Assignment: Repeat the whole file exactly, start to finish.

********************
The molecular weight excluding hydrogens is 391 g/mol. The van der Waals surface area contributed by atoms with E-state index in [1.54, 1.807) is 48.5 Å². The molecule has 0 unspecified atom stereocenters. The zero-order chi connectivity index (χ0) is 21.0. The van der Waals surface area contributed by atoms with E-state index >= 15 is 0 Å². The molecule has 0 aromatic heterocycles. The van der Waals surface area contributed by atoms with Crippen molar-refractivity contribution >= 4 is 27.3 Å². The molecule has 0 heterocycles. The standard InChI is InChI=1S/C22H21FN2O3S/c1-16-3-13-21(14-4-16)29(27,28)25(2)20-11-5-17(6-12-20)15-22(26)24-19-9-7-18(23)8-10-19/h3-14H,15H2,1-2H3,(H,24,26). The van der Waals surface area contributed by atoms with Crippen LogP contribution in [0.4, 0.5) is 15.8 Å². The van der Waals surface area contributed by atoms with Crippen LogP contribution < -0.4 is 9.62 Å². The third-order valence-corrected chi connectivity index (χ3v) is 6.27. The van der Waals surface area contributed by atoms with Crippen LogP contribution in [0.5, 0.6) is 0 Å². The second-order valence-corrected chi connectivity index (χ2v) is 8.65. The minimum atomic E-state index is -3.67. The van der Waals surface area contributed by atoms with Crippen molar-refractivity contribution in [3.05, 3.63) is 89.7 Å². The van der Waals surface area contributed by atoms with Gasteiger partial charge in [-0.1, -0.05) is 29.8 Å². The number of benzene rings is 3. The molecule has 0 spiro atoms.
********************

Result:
The molecular weight excluding hydrogens is 391 g/mol. The van der Waals surface area contributed by atoms with E-state index in [1.54, 1.807) is 48.5 Å². The molecule has 0 unspecified atom stereocenters. The zero-order chi connectivity index (χ0) is 21.0. The van der Waals surface area contributed by atoms with E-state index >= 15 is 0 Å². The molecule has 0 aromatic heterocycles. The van der Waals surface area contributed by atoms with Crippen molar-refractivity contribution >= 4 is 27.3 Å². The molecule has 0 heterocycles. The standard InChI is InChI=1S/C22H21FN2O3S/c1-16-3-13-21(14-4-16)29(27,28)25(2)20-11-5-17(6-12-20)15-22(26)24-19-9-7-18(23)8-10-19/h3-14H,15H2,1-2H3,(H,24,26). The van der Waals surface area contributed by atoms with Crippen LogP contribution in [0.4, 0.5) is 15.8 Å². The van der Waals surface area contributed by atoms with Crippen LogP contribution < -0.4 is 9.62 Å². The third-order valence-corrected chi connectivity index (χ3v) is 6.27. The van der Waals surface area contributed by atoms with Crippen LogP contribution in [0.5, 0.6) is 0 Å². The second-order valence-corrected chi connectivity index (χ2v) is 8.65. The minimum atomic E-state index is -3.67. The van der Waals surface area contributed by atoms with Crippen molar-refractivity contribution in [3.05, 3.63) is 89.7 Å². The van der Waals surface area contributed by atoms with Gasteiger partial charge in [-0.1, -0.05) is 29.8 Å². The number of benzene rings is 3. The molecule has 0 spiro atoms.